Ten years ago this month, the United States invaded Iraq in a war that was sold on the basis of some truly absurd lies. James Fallows, one of the nation’s best journalists and an early opponent of the war, has a review of how we got there and how we’ve suffered for it. For one thing, he says, the neo-cons who got us into the war have suffered little for it:
2) Accountability. For a decade or more after the Vietnam war, the people who had guided the U.S. to disaster decently shrank from the public stage. Robert McNamara did worthy penance at the World Bank. Rusk, Rostow, Westmoreland were not declaiming on what the U.S. should and should not do.
After Iraq, there has been a weird amnesty and amnesia about people’s misjudgment on the most consequential decision of our times. Hillary Clinton lost the 2008 primary race largely because she had been “wrong” on Iraq and Barack Obama had been “right.” But Cheney, Rumsfeld, Wolfowitz, Bremer, Rice, McCain, Abrams, and others including the pro-war press claque are still offering their judgments unfazed. In his post-presidential reticence George W. Bush has been an honorable exception.
I don’t say these people should never again weigh in. But there should be an asterisk on their views, like the fine print about side effects in pharmaceutical ads.
Not only did those people lie flagrantly to justify the war, they also vastly understated what it would cost. When Gen. Eric Shinseki testified in front of Congress that the war would require hundreds of thousands of troops and cost hundreds of billions of dollars, Rumsfeld and Wolfowitz called a press conference to mock that claim, calling it “wildly off the mark.” And it was; the cost was, in fact, far higher than even Shinseki imagined. The cost of that war is already over a trillion dollars and likely to be double that with all the spending on veteran care over the next few decades.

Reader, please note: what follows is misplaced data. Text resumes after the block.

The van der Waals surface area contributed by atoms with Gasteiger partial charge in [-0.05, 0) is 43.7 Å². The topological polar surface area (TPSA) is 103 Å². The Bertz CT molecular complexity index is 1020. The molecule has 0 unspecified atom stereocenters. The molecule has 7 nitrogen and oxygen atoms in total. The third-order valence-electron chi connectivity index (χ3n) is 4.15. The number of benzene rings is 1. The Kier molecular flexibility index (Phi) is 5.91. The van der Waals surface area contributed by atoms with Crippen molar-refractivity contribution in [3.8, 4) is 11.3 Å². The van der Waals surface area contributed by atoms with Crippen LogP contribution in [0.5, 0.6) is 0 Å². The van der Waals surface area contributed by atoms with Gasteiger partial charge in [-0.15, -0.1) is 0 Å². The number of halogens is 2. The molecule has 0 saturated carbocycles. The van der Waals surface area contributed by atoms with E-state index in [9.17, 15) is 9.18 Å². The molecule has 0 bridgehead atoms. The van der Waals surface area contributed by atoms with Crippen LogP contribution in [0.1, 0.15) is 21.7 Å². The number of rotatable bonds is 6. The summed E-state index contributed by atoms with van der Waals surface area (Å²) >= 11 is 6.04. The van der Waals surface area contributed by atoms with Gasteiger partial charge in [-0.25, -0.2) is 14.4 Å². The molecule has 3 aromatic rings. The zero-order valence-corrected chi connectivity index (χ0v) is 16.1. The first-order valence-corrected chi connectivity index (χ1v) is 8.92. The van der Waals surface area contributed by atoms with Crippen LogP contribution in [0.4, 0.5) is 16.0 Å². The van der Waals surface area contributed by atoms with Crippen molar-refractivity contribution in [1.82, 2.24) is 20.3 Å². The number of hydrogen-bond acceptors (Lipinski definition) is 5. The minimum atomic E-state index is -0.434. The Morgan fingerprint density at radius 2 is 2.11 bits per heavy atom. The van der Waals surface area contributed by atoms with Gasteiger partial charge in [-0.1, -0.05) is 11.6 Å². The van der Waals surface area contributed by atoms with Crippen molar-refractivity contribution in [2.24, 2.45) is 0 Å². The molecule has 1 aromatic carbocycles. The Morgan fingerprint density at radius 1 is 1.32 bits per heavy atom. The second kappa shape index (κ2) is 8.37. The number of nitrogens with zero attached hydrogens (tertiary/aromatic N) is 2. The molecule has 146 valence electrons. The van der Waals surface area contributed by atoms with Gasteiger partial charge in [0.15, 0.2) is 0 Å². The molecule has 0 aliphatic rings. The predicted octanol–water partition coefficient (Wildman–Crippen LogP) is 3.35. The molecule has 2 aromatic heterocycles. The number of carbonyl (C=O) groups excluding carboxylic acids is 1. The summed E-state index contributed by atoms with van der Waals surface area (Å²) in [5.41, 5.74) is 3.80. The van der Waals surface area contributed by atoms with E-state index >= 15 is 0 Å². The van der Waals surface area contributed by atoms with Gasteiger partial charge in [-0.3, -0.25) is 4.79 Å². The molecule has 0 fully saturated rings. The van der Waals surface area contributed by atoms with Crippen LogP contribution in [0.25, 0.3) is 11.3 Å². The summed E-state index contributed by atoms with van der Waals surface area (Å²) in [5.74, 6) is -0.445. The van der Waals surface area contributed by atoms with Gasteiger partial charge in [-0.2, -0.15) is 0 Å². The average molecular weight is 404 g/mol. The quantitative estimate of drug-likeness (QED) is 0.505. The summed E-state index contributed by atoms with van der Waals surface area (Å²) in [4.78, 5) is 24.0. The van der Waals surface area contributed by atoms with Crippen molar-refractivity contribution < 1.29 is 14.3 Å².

Wolfowitz was also the one who said that Iraq could pay for its own reconstruction, that their oil profits would pay for the whole thing. That turned out to be a pipe dream. Every single thing these people said was wrong about every single aspect of the war. And yet they are still taken seriously. And then there’s this:
5) Threat inflation. As I think about this war and others the U.S. has contemplated or entered during my conscious life, I realize how strong is the recurrent pattern of threat inflation. Exactly once in the post-WW II era has the real threat been more ominous than officially portrayed. That was during the Cuban Missile Crisis in 1962, when the world really came within moments of nuclear destruction.
Otherwise: the “missile gap.” The Gulf of Tonkin. The overall scale of the Soviet menace. Iraq. In each case, the public soberly received official warnings about the imminent threat. In cold retrospect, those warnings were wrong — or contrived, or overblown, or misperceived. Official claims about the evils of these systems were many times justified. Claims about imminent threats were most of the times hyped.
One would think that Fallows, after decades of covering Washington, would not be naive enough to be surprised by this. Truth is not only the first casualty of war, it is the first casualty of the marketing campaign used to sell the war. Like most ad campaigns, it is based on exploiting our fear and insecurity. And it works pretty much every time. Has our government ever gone to war without strong public support from the populace? Even in Vietnam, the public supported the war when we invaded. Governments always vastly overstate the threat from their intended target — remember, Hitler actually sold the invasion of Poland as a response to a non-existent imminent threat — and the public, forever gullible, always falls for it.